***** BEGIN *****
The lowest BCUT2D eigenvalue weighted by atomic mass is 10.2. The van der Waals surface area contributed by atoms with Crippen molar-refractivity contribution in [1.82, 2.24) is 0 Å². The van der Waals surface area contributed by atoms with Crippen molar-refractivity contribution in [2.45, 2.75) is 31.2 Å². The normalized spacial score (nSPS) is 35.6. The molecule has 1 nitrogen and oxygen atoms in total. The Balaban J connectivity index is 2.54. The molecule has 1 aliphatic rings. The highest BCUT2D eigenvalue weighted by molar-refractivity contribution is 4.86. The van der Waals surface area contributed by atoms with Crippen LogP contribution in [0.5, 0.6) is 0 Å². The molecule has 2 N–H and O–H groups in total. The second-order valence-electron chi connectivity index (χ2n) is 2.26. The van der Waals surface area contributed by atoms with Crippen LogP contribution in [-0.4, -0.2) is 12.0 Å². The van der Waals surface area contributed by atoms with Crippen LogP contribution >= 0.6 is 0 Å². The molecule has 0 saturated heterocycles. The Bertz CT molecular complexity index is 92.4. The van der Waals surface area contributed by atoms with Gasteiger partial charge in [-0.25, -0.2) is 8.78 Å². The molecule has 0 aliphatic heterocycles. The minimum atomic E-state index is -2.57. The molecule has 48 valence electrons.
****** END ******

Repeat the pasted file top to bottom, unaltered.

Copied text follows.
The lowest BCUT2D eigenvalue weighted by atomic mass is 10.2. The van der Waals surface area contributed by atoms with Crippen molar-refractivity contribution in [1.82, 2.24) is 0 Å². The van der Waals surface area contributed by atoms with Crippen molar-refractivity contribution in [2.45, 2.75) is 31.2 Å². The normalized spacial score (nSPS) is 35.6. The molecule has 1 nitrogen and oxygen atoms in total. The Balaban J connectivity index is 2.54. The molecule has 1 aliphatic rings. The highest BCUT2D eigenvalue weighted by molar-refractivity contribution is 4.86. The van der Waals surface area contributed by atoms with Crippen LogP contribution in [0.5, 0.6) is 0 Å². The molecule has 2 N–H and O–H groups in total. The second-order valence-electron chi connectivity index (χ2n) is 2.26. The van der Waals surface area contributed by atoms with Crippen LogP contribution in [-0.4, -0.2) is 12.0 Å². The van der Waals surface area contributed by atoms with Crippen LogP contribution >= 0.6 is 0 Å². The molecule has 0 saturated heterocycles. The Bertz CT molecular complexity index is 92.4. The van der Waals surface area contributed by atoms with Gasteiger partial charge in [-0.25, -0.2) is 8.78 Å². The molecule has 0 aliphatic heterocycles. The minimum atomic E-state index is -2.57. The molecule has 48 valence electrons.